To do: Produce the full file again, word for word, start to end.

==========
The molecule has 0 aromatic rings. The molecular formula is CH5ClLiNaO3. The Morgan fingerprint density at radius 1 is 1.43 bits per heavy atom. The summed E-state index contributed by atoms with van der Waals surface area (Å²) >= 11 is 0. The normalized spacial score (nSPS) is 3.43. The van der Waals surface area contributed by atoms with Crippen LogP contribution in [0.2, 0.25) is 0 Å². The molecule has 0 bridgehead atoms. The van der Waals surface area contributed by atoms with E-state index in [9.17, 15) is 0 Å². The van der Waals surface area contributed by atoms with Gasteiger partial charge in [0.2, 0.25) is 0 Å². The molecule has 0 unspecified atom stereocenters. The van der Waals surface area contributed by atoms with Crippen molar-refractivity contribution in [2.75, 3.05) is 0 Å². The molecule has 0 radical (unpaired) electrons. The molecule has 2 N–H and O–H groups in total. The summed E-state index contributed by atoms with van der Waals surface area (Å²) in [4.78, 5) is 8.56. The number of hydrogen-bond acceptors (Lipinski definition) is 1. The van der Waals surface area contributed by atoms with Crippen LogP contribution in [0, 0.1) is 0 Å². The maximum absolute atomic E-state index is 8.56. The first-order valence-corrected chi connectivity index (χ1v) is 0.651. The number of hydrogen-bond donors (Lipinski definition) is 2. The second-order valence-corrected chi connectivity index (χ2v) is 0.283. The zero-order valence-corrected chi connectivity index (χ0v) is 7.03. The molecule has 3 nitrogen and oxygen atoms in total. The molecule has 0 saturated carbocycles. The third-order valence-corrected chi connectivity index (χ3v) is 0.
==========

The molecule has 0 aromatic rings. The molecular formula is CH5ClLiNaO3. The Morgan fingerprint density at radius 1 is 1.43 bits per heavy atom. The summed E-state index contributed by atoms with van der Waals surface area (Å²) >= 11 is 0. The normalized spacial score (nSPS) is 3.43. The van der Waals surface area contributed by atoms with Crippen LogP contribution in [0.2, 0.25) is 0 Å². The molecule has 0 bridgehead atoms. The van der Waals surface area contributed by atoms with E-state index in [9.17, 15) is 0 Å². The van der Waals surface area contributed by atoms with Gasteiger partial charge in [0.2, 0.25) is 0 Å². The molecule has 0 unspecified atom stereocenters. The van der Waals surface area contributed by atoms with Crippen molar-refractivity contribution in [2.75, 3.05) is 0 Å². The molecule has 0 radical (unpaired) electrons. The molecule has 2 N–H and O–H groups in total. The summed E-state index contributed by atoms with van der Waals surface area (Å²) in [4.78, 5) is 8.56. The number of hydrogen-bond acceptors (Lipinski definition) is 1. The van der Waals surface area contributed by atoms with Crippen LogP contribution in [0, 0.1) is 0 Å². The maximum absolute atomic E-state index is 8.56. The first-order valence-corrected chi connectivity index (χ1v) is 0.651. The number of hydrogen-bond donors (Lipinski definition) is 2. The second-order valence-corrected chi connectivity index (χ2v) is 0.283. The zero-order valence-corrected chi connectivity index (χ0v) is 7.03. The molecule has 3 nitrogen and oxygen atoms in total. The molecule has 0 saturated carbocycles. The third-order valence-corrected chi connectivity index (χ3v) is 0.